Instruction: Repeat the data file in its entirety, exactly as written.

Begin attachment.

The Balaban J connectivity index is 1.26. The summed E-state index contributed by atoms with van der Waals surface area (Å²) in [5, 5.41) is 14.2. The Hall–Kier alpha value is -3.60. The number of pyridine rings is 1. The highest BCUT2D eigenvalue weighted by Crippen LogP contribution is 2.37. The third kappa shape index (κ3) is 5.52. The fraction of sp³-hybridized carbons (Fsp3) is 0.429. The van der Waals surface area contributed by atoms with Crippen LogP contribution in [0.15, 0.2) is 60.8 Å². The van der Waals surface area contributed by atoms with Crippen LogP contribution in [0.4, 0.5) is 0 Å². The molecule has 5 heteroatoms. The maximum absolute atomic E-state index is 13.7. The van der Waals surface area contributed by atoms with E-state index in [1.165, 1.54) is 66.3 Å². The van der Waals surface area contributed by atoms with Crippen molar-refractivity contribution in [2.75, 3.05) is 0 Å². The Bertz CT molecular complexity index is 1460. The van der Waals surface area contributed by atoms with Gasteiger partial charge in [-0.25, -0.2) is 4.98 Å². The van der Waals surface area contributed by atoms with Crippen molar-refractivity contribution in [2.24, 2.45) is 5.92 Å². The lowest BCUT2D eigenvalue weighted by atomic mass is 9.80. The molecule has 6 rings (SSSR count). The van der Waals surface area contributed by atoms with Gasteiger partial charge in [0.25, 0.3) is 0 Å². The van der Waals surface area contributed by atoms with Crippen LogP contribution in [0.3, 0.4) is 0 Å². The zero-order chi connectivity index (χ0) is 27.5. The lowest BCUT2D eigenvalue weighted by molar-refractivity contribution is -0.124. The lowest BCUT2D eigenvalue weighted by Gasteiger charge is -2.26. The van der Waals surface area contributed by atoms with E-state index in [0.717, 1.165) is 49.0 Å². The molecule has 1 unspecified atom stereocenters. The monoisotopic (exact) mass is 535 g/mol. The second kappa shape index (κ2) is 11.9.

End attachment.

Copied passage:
The Balaban J connectivity index is 1.26. The summed E-state index contributed by atoms with van der Waals surface area (Å²) in [5, 5.41) is 14.2. The Hall–Kier alpha value is -3.60. The number of pyridine rings is 1. The highest BCUT2D eigenvalue weighted by Crippen LogP contribution is 2.37. The third kappa shape index (κ3) is 5.52. The fraction of sp³-hybridized carbons (Fsp3) is 0.429. The van der Waals surface area contributed by atoms with Crippen LogP contribution in [0.15, 0.2) is 60.8 Å². The van der Waals surface area contributed by atoms with Crippen LogP contribution in [0.4, 0.5) is 0 Å². The molecule has 5 heteroatoms. The maximum absolute atomic E-state index is 13.7. The van der Waals surface area contributed by atoms with E-state index in [1.165, 1.54) is 66.3 Å². The van der Waals surface area contributed by atoms with Crippen molar-refractivity contribution in [2.75, 3.05) is 0 Å². The Bertz CT molecular complexity index is 1460. The van der Waals surface area contributed by atoms with Gasteiger partial charge in [-0.25, -0.2) is 4.98 Å². The van der Waals surface area contributed by atoms with Crippen molar-refractivity contribution in [2.24, 2.45) is 5.92 Å². The lowest BCUT2D eigenvalue weighted by atomic mass is 9.80. The molecule has 6 rings (SSSR count). The van der Waals surface area contributed by atoms with Gasteiger partial charge in [0.25, 0.3) is 0 Å². The van der Waals surface area contributed by atoms with Crippen LogP contribution in [0.3, 0.4) is 0 Å². The zero-order chi connectivity index (χ0) is 27.5. The lowest BCUT2D eigenvalue weighted by molar-refractivity contribution is -0.124. The lowest BCUT2D eigenvalue weighted by Gasteiger charge is -2.26. The van der Waals surface area contributed by atoms with E-state index in [0.717, 1.165) is 49.0 Å². The molecule has 1 unspecified atom stereocenters. The monoisotopic (exact) mass is 535 g/mol. The second kappa shape index (κ2) is 11.9.